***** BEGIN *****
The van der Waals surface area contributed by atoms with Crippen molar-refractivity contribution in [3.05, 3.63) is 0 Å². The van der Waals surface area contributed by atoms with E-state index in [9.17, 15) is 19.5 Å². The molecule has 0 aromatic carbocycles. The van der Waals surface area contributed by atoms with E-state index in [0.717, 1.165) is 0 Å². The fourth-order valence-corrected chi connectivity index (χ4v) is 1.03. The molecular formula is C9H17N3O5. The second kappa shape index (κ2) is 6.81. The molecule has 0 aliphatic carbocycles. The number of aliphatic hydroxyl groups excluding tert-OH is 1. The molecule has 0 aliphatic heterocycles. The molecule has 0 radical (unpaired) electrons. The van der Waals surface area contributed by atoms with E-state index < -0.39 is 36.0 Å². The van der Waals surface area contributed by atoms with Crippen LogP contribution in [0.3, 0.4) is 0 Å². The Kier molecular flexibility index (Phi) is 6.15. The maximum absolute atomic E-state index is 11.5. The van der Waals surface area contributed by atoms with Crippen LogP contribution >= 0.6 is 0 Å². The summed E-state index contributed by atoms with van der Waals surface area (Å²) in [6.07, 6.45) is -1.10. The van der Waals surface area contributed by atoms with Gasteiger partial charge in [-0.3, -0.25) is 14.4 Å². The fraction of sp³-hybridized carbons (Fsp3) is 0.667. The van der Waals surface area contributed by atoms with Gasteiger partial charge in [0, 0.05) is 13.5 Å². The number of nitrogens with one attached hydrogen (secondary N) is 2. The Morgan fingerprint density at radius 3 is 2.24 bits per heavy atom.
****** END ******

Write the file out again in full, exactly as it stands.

The van der Waals surface area contributed by atoms with Crippen molar-refractivity contribution in [3.05, 3.63) is 0 Å². The van der Waals surface area contributed by atoms with E-state index in [9.17, 15) is 19.5 Å². The molecule has 0 aromatic carbocycles. The van der Waals surface area contributed by atoms with E-state index in [0.717, 1.165) is 0 Å². The fourth-order valence-corrected chi connectivity index (χ4v) is 1.03. The molecular formula is C9H17N3O5. The second kappa shape index (κ2) is 6.81. The molecule has 0 aliphatic carbocycles. The number of aliphatic hydroxyl groups excluding tert-OH is 1. The molecule has 0 aliphatic heterocycles. The molecule has 0 radical (unpaired) electrons. The van der Waals surface area contributed by atoms with E-state index < -0.39 is 36.0 Å². The van der Waals surface area contributed by atoms with Crippen LogP contribution in [0.3, 0.4) is 0 Å². The Kier molecular flexibility index (Phi) is 6.15. The maximum absolute atomic E-state index is 11.5. The van der Waals surface area contributed by atoms with Crippen LogP contribution >= 0.6 is 0 Å². The summed E-state index contributed by atoms with van der Waals surface area (Å²) in [6.07, 6.45) is -1.10. The van der Waals surface area contributed by atoms with Gasteiger partial charge in [-0.3, -0.25) is 14.4 Å². The fraction of sp³-hybridized carbons (Fsp3) is 0.667. The van der Waals surface area contributed by atoms with Gasteiger partial charge in [0, 0.05) is 13.5 Å². The number of nitrogens with one attached hydrogen (secondary N) is 2. The Morgan fingerprint density at radius 3 is 2.24 bits per heavy atom.